March 23, 2011 § 3 Comments

I’ve posted here about the necessity to file post-trial motions to preserve error in chancery court, and how the COA’s January 25, 2011, decision in Robinson v. Brown may have changed our traditional practice.  Then the COA stayed the mandate and we awaited a new decision.

The new Robinson v. Brown opinion was issued yesterday, March 22, 2011, and in my judgment we are back exactly where we started: You’d better file those post-trial motions if you expect to raise an issue on appeal

Although the new opinion actually addresses and analyzes the sufficiency of the chancellor’s findings, the court states at ¶ 23 that, “In this case, we likewise find the challenge of the chancellor’s findings in the instant case procedurally barred.”  The two cases cited in support of the point are distinguishable both on their facts and their procedural posture, but no matter.  The COA is determined to interpret MRCP 52(b) in its own way.

I have other fish to fry, so I don’t really have the time or energy to devote to breaking this down further.  Besides, I am out of the appeal business.  It’s lawyers like you who have to deal with this.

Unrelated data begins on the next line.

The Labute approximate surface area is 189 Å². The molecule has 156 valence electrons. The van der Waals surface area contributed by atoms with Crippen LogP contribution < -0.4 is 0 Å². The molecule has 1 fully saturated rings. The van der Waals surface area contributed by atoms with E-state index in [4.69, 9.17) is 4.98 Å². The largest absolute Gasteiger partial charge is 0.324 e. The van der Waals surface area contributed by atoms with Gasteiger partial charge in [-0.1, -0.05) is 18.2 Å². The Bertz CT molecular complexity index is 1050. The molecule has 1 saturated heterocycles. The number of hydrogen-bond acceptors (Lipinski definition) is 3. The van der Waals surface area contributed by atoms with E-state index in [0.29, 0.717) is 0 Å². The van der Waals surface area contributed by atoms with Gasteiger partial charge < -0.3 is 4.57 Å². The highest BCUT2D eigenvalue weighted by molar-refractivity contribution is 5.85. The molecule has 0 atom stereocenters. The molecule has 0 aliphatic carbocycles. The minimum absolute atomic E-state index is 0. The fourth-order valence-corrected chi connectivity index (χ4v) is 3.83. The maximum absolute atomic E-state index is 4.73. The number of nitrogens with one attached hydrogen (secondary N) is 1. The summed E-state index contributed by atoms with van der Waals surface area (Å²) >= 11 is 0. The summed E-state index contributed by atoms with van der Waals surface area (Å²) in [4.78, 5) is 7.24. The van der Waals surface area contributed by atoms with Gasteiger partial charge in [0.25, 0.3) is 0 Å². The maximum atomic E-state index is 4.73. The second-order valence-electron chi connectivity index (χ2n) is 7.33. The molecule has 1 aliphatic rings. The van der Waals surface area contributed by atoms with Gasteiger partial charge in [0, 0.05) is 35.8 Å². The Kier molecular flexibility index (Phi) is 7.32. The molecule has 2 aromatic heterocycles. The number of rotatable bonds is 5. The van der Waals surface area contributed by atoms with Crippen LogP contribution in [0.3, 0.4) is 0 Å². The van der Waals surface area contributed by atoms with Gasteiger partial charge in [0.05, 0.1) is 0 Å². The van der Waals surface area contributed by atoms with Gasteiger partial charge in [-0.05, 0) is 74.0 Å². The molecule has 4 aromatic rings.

If the supreme court will take this case on cert and look closely at it, perhaps our supreme chancellor, Justice Pierce, will be afforded the opportunity to elucidate this for us.  If I were still practicing law in chancery court I would certainly want the point clarified for the sake of my clients and my malpractice insurance premiums.   

In the meantime, I stand by my earlier suggestion to file those post-trial motions raising every conceivable point possible that you may wish to raise on appeal.  If you don’t you may find yourself “procedurally barred” in the COA.

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You are currently reading POST-TRIAL MOTIONS: ROUND THREE at The Better Chancery Practice Blog.


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